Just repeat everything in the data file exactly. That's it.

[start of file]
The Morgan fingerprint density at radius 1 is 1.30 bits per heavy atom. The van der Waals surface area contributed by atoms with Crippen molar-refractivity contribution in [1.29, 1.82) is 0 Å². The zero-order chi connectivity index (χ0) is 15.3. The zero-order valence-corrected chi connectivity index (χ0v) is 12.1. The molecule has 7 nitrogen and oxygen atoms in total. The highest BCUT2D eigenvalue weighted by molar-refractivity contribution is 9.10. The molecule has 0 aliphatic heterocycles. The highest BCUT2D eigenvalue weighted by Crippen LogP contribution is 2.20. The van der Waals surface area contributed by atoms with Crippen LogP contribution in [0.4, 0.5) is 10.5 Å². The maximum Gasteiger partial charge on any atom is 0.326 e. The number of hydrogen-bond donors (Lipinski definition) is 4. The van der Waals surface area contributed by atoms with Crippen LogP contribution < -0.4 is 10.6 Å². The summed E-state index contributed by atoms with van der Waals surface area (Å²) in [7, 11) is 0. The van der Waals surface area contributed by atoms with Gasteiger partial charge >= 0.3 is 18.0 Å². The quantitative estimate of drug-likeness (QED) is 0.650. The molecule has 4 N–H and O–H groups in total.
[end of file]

The Morgan fingerprint density at radius 1 is 1.30 bits per heavy atom. The van der Waals surface area contributed by atoms with Crippen molar-refractivity contribution in [1.29, 1.82) is 0 Å². The zero-order chi connectivity index (χ0) is 15.3. The zero-order valence-corrected chi connectivity index (χ0v) is 12.1. The molecule has 7 nitrogen and oxygen atoms in total. The highest BCUT2D eigenvalue weighted by molar-refractivity contribution is 9.10. The molecule has 0 aliphatic heterocycles. The highest BCUT2D eigenvalue weighted by Crippen LogP contribution is 2.20. The van der Waals surface area contributed by atoms with Crippen LogP contribution in [0.4, 0.5) is 10.5 Å². The maximum Gasteiger partial charge on any atom is 0.326 e. The number of hydrogen-bond donors (Lipinski definition) is 4. The van der Waals surface area contributed by atoms with Crippen LogP contribution < -0.4 is 10.6 Å². The summed E-state index contributed by atoms with van der Waals surface area (Å²) in [7, 11) is 0. The van der Waals surface area contributed by atoms with Gasteiger partial charge >= 0.3 is 18.0 Å². The quantitative estimate of drug-likeness (QED) is 0.650. The molecule has 4 N–H and O–H groups in total.